Climate Crisis as Net-Zero Targets Missed In 2023 (Expert Opinion)
Scientists believe there is an unprecedented challenge to keep global warming to 1.5 ℃, affecting the threshold to achieve Net-Zero. A continued increase in greenhouse gas emissions has exacerbated the rate of global warming to 1.5 ℃, according to the latest Intergovernmental Panel on Climate Change (IPCC) report released in 2023. Increased increments in warming result in rapidly escalating natural hazards such as intense heatwaves, heavier rainfall and other weather extremes affecting food and water security, human health and ecosystems.
Understanding Global Warming of 1.5°C Threshold:
The 2018 IPCC reports that the current rate of increase has created a high confidence that global warming is very likely to reach 1.5 ℃ between 2030 and 2052. The climate-related risks will be worse for the global warming of 2°C compared to 1.5°C. The risks vary depending on the geographic location, levels of vulnerability, rate and magnitude of warming and the optionality in mitigation and adaptation.
Current Status and Trends
There is an upward trend in greenhouse gas emissions due to the imbalances brought on by our past and present actions. The imbalances are primarily due to unsustainable energy practices, land alterations as well as production and consumption patterns worldwide. Also, significant changes have occurred in the atmosphere, ocean, cryosphere, and biosphere. Human-caused climate change is already affecting weather and climate extremes worldwide. As a result, severe consequences and damages to the human population and the environment have ensued – disproportionately affecting vulnerable communities that have contributed less to the worsening climate conditions.
Future Climate Change, Risks and Long-Term Responses
Sustained reductions in greenhouse gas emissions would bring about a noticeable slowdown in global warming within approximately two decades.
Ecosystem-based and water-related solutions that are effective today, will face reduced efficacy as global warming intensifies. Societies must adopt flexible, multi-sectorial, inclusive and long-term planning.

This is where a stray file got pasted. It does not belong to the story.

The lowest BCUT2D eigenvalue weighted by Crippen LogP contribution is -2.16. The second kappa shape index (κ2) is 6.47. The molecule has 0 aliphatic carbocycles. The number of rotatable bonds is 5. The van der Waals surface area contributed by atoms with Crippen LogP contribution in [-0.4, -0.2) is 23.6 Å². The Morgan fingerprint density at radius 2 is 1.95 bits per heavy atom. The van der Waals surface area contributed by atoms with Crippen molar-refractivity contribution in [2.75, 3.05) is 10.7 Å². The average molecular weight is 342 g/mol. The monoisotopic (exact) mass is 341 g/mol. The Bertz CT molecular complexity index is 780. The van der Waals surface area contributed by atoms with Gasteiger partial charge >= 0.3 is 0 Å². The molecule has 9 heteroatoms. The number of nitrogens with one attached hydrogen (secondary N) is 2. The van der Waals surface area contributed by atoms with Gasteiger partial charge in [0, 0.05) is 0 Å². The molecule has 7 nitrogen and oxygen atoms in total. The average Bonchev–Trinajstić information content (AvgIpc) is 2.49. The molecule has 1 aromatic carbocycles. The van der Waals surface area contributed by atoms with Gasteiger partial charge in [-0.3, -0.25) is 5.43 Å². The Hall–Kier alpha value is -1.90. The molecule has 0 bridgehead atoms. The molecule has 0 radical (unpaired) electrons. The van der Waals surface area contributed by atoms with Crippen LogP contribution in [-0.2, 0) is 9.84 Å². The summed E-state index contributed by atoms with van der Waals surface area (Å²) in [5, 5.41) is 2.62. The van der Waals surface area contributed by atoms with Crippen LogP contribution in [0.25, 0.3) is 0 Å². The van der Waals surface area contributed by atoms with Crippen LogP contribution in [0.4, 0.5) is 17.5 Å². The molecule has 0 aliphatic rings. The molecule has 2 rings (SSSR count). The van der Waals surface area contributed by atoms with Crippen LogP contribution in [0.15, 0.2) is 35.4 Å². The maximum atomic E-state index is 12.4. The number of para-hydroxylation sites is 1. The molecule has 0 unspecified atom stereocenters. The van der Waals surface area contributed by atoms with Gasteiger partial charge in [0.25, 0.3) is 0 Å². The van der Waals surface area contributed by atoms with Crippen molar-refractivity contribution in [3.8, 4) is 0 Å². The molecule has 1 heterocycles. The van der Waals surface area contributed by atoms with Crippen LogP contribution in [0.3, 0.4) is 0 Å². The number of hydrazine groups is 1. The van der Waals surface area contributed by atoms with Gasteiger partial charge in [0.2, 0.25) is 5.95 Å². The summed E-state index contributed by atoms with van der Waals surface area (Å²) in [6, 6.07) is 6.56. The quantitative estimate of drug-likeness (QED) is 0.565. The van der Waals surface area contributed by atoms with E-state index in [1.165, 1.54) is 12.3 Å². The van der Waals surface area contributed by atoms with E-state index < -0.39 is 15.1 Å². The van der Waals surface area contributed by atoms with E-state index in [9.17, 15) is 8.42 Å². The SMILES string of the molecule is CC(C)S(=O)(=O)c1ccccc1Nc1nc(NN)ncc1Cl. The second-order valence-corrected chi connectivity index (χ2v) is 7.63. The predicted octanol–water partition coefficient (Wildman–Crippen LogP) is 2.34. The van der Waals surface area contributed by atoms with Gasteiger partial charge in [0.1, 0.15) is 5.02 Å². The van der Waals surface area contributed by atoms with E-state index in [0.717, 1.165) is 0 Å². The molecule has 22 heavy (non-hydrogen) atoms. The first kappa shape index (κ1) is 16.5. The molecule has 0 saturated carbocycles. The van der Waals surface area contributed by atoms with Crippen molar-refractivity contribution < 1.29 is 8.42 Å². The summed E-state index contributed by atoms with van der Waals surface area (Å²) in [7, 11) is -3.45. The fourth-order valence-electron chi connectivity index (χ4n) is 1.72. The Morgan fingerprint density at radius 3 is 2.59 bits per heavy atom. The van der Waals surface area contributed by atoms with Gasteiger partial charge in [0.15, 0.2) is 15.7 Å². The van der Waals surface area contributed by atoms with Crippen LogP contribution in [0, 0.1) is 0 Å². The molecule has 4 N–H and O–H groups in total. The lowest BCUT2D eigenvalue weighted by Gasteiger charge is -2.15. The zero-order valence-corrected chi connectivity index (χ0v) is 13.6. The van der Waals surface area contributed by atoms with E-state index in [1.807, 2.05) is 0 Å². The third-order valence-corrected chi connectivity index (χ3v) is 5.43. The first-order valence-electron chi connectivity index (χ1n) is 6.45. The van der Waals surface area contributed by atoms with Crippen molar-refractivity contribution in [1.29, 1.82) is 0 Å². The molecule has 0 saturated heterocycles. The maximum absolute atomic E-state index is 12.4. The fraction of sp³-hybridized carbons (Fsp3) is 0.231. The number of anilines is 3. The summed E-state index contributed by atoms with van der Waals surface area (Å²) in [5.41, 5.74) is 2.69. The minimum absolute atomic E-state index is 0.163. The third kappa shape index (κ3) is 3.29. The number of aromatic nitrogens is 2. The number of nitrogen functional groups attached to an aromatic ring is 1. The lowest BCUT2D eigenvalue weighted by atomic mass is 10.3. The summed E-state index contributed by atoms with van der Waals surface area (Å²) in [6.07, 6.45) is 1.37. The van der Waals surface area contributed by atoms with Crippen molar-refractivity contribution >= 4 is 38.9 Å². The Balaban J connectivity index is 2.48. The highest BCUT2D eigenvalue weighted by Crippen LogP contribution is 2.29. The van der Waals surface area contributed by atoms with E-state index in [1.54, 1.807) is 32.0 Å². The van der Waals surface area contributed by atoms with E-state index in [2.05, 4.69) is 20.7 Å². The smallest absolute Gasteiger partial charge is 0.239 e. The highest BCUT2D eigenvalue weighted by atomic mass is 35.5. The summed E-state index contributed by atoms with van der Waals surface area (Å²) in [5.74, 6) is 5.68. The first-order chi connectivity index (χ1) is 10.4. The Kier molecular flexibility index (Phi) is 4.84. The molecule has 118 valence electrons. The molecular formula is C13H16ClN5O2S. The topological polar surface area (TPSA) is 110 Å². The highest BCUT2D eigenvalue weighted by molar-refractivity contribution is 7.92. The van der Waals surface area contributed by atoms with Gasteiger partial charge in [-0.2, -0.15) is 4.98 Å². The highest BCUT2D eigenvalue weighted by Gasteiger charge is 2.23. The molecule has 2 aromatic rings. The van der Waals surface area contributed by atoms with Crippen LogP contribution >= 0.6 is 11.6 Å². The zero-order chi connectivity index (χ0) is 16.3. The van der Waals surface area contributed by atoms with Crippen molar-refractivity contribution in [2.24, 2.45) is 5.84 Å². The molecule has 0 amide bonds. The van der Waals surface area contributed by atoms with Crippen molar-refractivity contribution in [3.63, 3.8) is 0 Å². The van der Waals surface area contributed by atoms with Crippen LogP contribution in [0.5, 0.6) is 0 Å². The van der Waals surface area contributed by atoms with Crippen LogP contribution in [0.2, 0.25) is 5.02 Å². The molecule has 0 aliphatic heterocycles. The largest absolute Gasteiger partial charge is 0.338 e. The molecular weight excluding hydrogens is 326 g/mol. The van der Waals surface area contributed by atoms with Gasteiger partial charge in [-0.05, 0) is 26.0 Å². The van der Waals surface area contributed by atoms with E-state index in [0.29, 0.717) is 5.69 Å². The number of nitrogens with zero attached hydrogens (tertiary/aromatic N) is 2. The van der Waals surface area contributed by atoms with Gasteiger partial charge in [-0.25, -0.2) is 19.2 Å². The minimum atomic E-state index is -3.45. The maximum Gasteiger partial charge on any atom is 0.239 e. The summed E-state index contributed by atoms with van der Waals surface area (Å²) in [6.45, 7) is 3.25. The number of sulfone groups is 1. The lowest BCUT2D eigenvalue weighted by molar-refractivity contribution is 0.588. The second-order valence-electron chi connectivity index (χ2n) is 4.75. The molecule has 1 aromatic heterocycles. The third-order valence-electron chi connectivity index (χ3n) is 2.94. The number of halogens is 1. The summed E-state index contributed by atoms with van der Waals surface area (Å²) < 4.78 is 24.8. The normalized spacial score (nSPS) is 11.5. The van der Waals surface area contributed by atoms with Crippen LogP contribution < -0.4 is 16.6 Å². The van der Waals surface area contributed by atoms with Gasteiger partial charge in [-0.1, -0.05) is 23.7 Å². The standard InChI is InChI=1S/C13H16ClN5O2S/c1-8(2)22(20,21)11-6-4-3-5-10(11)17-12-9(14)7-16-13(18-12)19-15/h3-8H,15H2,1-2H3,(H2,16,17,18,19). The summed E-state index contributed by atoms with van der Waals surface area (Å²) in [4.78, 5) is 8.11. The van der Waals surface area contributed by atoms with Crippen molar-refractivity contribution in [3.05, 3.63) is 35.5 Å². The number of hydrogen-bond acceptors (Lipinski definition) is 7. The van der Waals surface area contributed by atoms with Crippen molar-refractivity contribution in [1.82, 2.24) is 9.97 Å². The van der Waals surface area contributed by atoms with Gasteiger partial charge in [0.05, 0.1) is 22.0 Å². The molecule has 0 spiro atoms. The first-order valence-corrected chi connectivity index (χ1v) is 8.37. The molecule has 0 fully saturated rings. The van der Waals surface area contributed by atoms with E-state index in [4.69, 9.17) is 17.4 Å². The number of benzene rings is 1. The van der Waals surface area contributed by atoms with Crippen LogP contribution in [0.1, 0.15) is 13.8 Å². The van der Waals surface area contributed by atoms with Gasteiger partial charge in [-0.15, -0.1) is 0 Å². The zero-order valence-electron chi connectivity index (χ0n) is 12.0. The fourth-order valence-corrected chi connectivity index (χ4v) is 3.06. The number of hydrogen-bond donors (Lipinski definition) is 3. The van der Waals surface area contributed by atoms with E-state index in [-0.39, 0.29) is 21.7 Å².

This decade is undoubtedly a decade of action because the extent of decarbonisation required plays a crucial role in determining whether warming can be restricted. Projections indicate that without significant preventative measures, CO2 emissions from business-as-usual would exceed the remaining carbon budget for limiting global warming to 1.5°C by 50%.
The global greenhouse gas emissions modelling scenarios restricting global warming to 1.5°C, with over 50% certainty and minimal overshooting, are expected to reach their highest point between 2020 and, at the latest, before 2025. Additionally, provided immediate action is taken, there is a 67% certainty that similar emission peaks are projected in pathways limiting warming to 2°C. Across all mitigation efforts for Net-Zero greenhouse gas emissions - forestry, land use change, and energy supply sectors achieve NetZero CO2 emissions before transport, buildings, and industry sectors.
Potential Responses in the Near-term
Rapid climate change relief demands higher up-front investment, but the long-term risks and costs are minimised. Pursuing vigorous short-term mitigation pathways will likely cause disruption in the economy but align well with the seventeen United Nations sustainable development goals. Thus, to minimise the adverse effects of these transformations we would have to pursue fiscal, financial, institutional, and regulatory reforms.
The critical steps to achieve reform require incorporating climate actions into macroeconomic policies, including:
- Comprehensive packages across the entire economy, supporting sustainable low-emission growth.
- Establishing climate-resilient social protection measures.
- Enhancing access to finance for low-emission infrastructure and technology, particularly in developing nations.
At Astutis, we are committed to providing world-class education and training for organisations that want to know how they can achieve Net-Zero, reducing their carbon footprint and helping society secure a sustainable future. Find out more about our mission and what we stand for.
About the Author:
Enock Ebbah MSc has a wealth of combined experience, having spent 13 years developing and delivering energy, environment and sustainability projects, energy research and responsible engineering. His specialist expertise in strategic NetZero solutions, energy transition, decarbonisation initiatives, and sustainable approaches to using energy, materials, and resources for sustainable development. As an Environment and Sustainability Consultant at Astutis, Enock helps organisations deliver ambitious environment, sustainability and NetZero outcomes by providing environmental assessments, environmental and sustainability training, ESG materiality assessments as well as sustainability reporting and strategy.
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